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Do you think there is a business benefit to simulating case management?
Tuesday, July 29 2014, 09:52 AM
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  • Accepted Answer

    Tuesday, July 29 2014, 10:09 AM - #Permalink
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    I think simulation has a number of uses, but this is not one of them for me. I can see using using simulation for scenario planning, case planning and setting constraints for free ranging cases, but the typical discrete and optimization simulation is a long shot here. I see more of a use of process mining to find patterns of success after the fact combined with scenario/case planning. This allows organizations to stay legal and compliant while still morphing to add better practices (emergent behavior). Just my two cents. Jim
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  • Accepted Answer

    Tuesday, July 29 2014, 10:18 AM - #Permalink
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    Forward simulation, a.k.a. predictive analytics, in a case management is useful to alert people when troublesome conditions are approaching. An unexpected influx of cases distributed over many case managers might not be noticed. A forward simulation might be able to warn people that the current case load, based on how long it typically takes to handle such cases, can not be completed in time. The prediction need not be exact. Such a warning could alert managers to bring on extra help, or to change the mode of working to be more efficient. Simulation is used here to provide an indicator that case managers can respond to.
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  • Accepted Answer

    Tim Bryce
    Tim Bryce
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    Tuesday, July 29 2014, 11:35 AM - #Permalink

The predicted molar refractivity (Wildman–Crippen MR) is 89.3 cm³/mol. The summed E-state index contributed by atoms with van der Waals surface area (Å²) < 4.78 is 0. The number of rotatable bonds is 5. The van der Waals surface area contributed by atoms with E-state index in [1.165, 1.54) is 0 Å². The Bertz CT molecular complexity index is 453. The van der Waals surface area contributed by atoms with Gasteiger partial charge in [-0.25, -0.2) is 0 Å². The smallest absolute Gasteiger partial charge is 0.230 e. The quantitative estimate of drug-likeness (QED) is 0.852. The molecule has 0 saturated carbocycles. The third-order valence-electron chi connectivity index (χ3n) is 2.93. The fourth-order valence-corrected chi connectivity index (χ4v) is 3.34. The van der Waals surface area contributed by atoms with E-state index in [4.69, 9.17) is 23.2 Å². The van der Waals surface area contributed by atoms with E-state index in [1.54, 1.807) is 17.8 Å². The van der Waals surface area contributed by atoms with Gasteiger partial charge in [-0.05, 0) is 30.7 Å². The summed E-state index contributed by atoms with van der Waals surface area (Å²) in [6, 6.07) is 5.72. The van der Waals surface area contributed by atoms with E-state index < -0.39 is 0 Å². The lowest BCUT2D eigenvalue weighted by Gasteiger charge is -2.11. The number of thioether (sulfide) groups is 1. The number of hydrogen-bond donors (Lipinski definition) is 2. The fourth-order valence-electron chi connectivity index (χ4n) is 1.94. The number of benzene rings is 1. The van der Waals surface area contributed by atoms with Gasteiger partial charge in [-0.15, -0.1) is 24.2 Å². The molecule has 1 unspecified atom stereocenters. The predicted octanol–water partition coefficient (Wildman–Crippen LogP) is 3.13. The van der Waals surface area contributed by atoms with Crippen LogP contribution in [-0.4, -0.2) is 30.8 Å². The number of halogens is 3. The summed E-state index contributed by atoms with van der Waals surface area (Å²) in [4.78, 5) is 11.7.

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    I look upon case management as more of a project management function, primarily in the area of planning. Allow me to explain. In our Enterprise Engineering Methodology (EEM), we had the ability to model the business logically and physically, thereby giving us the ability to do such things as performing an organization analysis and priority modeling. The latter being a prioritized listing of the enterprise's business objectives and their supporting projects. If the business changed, we could automatically recalculate the company's priorities (not to mention play "what if"). At the heart of our software was a Repository which housed all of the components about an organization, including business, systems, and data resources. As Jim Sinur will remember, we had the ability to perform an "impact analysis" on any information resource, be it a business component, systems or software, or data resources. By doing so, we could determine the effect of change on any component and prepare a more precise plan for implementing it. For example, if the enterprise were to reorganize a part of a business, the Repository would list all of the people and machine resources involved, projects affected, systems, and data. Conversely, if we wished to change a data element, the Repository would list all of the records, files, inputs, outputs involved, not to mention programs and much more. The intent of the Repository is to reduce redundancy of information resources and promote sharing. I cannot image simulation of any kind without such a tool.